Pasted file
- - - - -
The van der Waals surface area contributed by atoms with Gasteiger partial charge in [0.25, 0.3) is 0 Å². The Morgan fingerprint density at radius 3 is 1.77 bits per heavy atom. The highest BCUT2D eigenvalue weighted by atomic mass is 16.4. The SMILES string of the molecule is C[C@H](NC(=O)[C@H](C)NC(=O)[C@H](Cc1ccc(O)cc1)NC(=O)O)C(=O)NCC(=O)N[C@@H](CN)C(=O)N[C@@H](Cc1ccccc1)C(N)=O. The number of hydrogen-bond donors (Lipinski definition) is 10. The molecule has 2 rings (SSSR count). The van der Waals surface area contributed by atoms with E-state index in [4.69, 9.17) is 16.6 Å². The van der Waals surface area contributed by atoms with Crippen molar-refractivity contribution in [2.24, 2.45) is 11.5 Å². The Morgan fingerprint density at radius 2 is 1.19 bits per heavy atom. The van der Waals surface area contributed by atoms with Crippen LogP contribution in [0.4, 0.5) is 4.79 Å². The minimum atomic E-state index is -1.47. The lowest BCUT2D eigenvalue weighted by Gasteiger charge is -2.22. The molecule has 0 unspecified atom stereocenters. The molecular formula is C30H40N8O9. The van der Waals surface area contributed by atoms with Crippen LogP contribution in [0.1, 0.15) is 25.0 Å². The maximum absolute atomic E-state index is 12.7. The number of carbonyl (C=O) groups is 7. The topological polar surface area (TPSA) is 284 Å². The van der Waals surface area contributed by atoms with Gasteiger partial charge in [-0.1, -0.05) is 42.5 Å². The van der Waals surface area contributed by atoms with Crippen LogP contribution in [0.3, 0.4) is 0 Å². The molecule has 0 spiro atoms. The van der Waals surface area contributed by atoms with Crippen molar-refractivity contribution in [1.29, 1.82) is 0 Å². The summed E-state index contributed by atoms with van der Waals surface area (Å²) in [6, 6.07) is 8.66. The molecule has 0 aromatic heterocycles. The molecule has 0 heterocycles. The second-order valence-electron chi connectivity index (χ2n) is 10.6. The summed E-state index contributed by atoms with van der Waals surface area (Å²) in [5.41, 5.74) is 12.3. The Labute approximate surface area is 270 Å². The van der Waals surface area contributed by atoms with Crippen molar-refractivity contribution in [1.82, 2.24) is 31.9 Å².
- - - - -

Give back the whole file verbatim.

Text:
The van der Waals surface area contributed by atoms with Gasteiger partial charge in [0.25, 0.3) is 0 Å². The Morgan fingerprint density at radius 3 is 1.77 bits per heavy atom. The highest BCUT2D eigenvalue weighted by atomic mass is 16.4. The SMILES string of the molecule is C[C@H](NC(=O)[C@H](C)NC(=O)[C@H](Cc1ccc(O)cc1)NC(=O)O)C(=O)NCC(=O)N[C@@H](CN)C(=O)N[C@@H](Cc1ccccc1)C(N)=O. The number of hydrogen-bond donors (Lipinski definition) is 10. The molecule has 2 rings (SSSR count). The van der Waals surface area contributed by atoms with E-state index in [4.69, 9.17) is 16.6 Å². The van der Waals surface area contributed by atoms with Crippen molar-refractivity contribution in [2.24, 2.45) is 11.5 Å². The Morgan fingerprint density at radius 2 is 1.19 bits per heavy atom. The van der Waals surface area contributed by atoms with Crippen LogP contribution in [0.4, 0.5) is 4.79 Å². The minimum atomic E-state index is -1.47. The lowest BCUT2D eigenvalue weighted by Gasteiger charge is -2.22. The molecule has 0 unspecified atom stereocenters. The molecular formula is C30H40N8O9. The van der Waals surface area contributed by atoms with Crippen LogP contribution in [0.1, 0.15) is 25.0 Å². The maximum absolute atomic E-state index is 12.7. The number of carbonyl (C=O) groups is 7. The topological polar surface area (TPSA) is 284 Å². The van der Waals surface area contributed by atoms with Gasteiger partial charge in [-0.1, -0.05) is 42.5 Å². The van der Waals surface area contributed by atoms with Crippen LogP contribution in [0.3, 0.4) is 0 Å². The molecule has 0 spiro atoms. The van der Waals surface area contributed by atoms with Crippen molar-refractivity contribution in [1.29, 1.82) is 0 Å². The summed E-state index contributed by atoms with van der Waals surface area (Å²) in [6, 6.07) is 8.66. The molecule has 0 aromatic heterocycles. The molecule has 0 heterocycles. The second-order valence-electron chi connectivity index (χ2n) is 10.6. The summed E-state index contributed by atoms with van der Waals surface area (Å²) in [5.41, 5.74) is 12.3. The Labute approximate surface area is 270 Å². The van der Waals surface area contributed by atoms with Crippen molar-refractivity contribution in [1.82, 2.24) is 31.9 Å².